“I think, therefore I am.” It is probably the most famous statement in philosophy, and René Descartes was the man who wrote it. Born in France on the 31st of March 1596, he was educated at the Jesuit College Royal Henry-le-Grand at La Fleche, and then in canon and civil law at the University of Poitiers at a time when the medieval worldview was giving way to the science of the Enlightenment. Continue reading “Philosopher Profile: René Descartes (1596-1650)”
John Keats (1795-1821) was one of the most innovative poets of the Romantic movement, and ‘Ode To A Nightingale’ is filled with the things the Romantics loved best: emotion, nature, death, and, in this case, drug use. It’s one of six ‘Odes’ composed by Keats in 1819 as a new variety of short(ish) lyric poem. Of the other five the best known today are probably ‘Ode On A Grecian Urn’ and one of my personal favourites, ‘To Autumn’. Continue reading “Poems You Should Know: ‘Ode To A Nightingale’ by John Keats”
I may have gotten a little carried away on my last visit to the local library, because my current reading list is long, very long, particularly when I still have around 400 pages to go in Vikram Seth’s ‘A Suitable Boy’ (which, to be fair, puts me over two thirds of the way through it). Still, at least it gives me a varied literary diet.
Acknowledged along with James Joyce as one of the foremost Modernist writers, and by Simone de Beauvoir as one of the few female writers to have explored what she referred to as “the given” – the assumptions made about what a woman ‘is’ – Virginia Woolf is best-remembered today for a handful of her most prominent novels, but during her lifetime was also a noted essayist and critic.
She was born in London on the 25th of January 1882, into an upper middle class family with strong literary and artistic connections. Continue reading “Author Profile: Virginia Woolf (1882-1941)”
The last weekend in March and the first weekend in April saw the return of Artists Open Studios, a highlight of the Whanganui artistic calendar during which local artists open their studios to members of the public. This year almost eighty studios and over a hundred artists participated, so I was rather glad when the Significant Other (who hadn’t ‘done’ AOS before) went through the artists catalogue and highlighted a dozen studios which particularly interested him, as it spared me the agony of trying to decide. I did, however, insist on a visit to the studio of my favourite local artist, Tina Drayton. Continue reading “Local Culture: Artists Open Studios 2017”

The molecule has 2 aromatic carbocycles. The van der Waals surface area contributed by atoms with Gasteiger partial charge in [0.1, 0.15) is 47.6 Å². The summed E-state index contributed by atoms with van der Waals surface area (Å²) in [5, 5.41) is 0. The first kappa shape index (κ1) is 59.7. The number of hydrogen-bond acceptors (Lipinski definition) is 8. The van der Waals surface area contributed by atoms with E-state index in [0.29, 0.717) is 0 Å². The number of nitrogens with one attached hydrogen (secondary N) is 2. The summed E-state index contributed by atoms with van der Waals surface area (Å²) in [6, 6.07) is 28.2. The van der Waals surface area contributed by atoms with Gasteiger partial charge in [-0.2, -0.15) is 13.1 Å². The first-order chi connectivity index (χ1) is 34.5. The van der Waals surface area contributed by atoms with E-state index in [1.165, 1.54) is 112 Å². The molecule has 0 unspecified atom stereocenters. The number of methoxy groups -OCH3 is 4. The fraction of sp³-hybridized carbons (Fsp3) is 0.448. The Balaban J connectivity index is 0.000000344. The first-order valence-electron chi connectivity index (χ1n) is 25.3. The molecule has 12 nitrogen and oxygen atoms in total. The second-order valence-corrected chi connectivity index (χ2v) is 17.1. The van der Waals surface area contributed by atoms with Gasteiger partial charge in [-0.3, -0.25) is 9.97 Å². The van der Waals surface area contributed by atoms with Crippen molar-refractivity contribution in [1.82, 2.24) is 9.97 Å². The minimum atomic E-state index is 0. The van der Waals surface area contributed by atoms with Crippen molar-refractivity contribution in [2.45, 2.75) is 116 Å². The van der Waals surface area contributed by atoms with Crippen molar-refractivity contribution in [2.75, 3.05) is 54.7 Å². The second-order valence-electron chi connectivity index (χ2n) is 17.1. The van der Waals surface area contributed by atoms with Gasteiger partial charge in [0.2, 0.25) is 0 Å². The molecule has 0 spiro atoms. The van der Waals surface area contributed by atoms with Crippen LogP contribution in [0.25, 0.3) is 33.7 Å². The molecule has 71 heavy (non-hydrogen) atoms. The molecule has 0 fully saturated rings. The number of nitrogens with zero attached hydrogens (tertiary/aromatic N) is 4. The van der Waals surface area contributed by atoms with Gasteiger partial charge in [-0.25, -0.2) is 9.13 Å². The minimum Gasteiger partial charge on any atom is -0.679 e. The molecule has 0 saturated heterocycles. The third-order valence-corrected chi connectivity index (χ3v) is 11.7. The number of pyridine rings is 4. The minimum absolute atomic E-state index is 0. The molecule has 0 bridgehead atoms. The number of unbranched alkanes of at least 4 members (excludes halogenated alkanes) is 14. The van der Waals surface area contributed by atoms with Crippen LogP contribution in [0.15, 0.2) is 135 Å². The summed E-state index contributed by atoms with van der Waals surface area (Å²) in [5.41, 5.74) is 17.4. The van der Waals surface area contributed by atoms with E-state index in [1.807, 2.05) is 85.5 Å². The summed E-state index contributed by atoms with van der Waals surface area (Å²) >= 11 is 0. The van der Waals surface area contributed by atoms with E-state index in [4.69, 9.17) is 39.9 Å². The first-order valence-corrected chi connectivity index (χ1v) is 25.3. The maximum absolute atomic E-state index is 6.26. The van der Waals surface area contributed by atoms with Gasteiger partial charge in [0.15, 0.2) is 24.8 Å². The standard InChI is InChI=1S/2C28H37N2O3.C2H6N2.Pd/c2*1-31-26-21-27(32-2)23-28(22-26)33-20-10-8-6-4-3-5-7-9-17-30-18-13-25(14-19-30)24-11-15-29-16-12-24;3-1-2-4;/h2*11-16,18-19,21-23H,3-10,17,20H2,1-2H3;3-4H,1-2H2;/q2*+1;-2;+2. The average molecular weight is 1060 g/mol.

Written during the Victorian period, the combination of realism (death is sometimes described as the ultimate reality), intellect (‘remember’, ‘tell’, ‘counsel’, ‘pray’, ‘thoughts’), emotion (the poem is permeated by the melancholy which accompanies the death of a loved one), and symbolism (referring to death as ‘the silent land’) in ‘Remember Me’ is all characteristic of the writing of the Pre-Raphaelite Brotherhood, of which Christina Rossetti (1830-1864) was arguably one of the foremost poets. ‘Remember Me’ speaks from the point of view of a person contemplating their own death and exhorting their loved one to remember them after death – but not at the cost of their own continued life and happiness. It’s apparently a favourite at funerals.
Remember me when I am gone away,Gone far away into the silent land;When you can no more hold me by the hand,Nor I half turn to go yet turning stay.Remember me when no more day by dayYou tell me of our future that you plann’d:Only remember me; you understandIt will be late to counsel then or pray.Yet if you should forget me for a whileAnd afterwards remember, do not grieve:For if the darkness and corruption leaveA vestige of the thoughts that once I had,Better by far you should forget and smileThan that you should remember and be sad.
Thus far in this project I’ve rather neglected New Zealand literature, so I thought I should pay it some attention. Doubly rooted in the rich oral tradition of the indigenous Maori people and the equally rich literary tradition of Britain and Europe, New Zealand offers a great deal that is worth paying attention to. The following is little more than a taster of works by some of our most celebrated writers, arranged in chronological order. Continue reading “New Zealand Literature”
Like many people whose dominant learning style is Reading (VARK: Visual, Aural, Reading, Kinesthetic), I just love lists, so a Facebook page dedicated to lists of books to read, where you can check off the ones you’ve already read and compare your score to other users, is an extremely happy-making thing for me.
They have an increasing number of other lists as well, but book list challenges still feature regularly. One of my favourites, and one which was a starting-point for The Culture Project, was The BBC Book List Challenge, which apparently has nothing to do with the BBC but did the rounds of the internet a couple of years back with the sub-heading ‘the BBC believes you’ve only read six of these books.’ The average Goodreads user has a score of 23/100. I started at 38/100 in October 2014 and am now at 66/100, not counting all the other books I’ve read which don’t feature on this list.
What’s your score? Are you pleased with it? Surprised? Displeased? Let me know.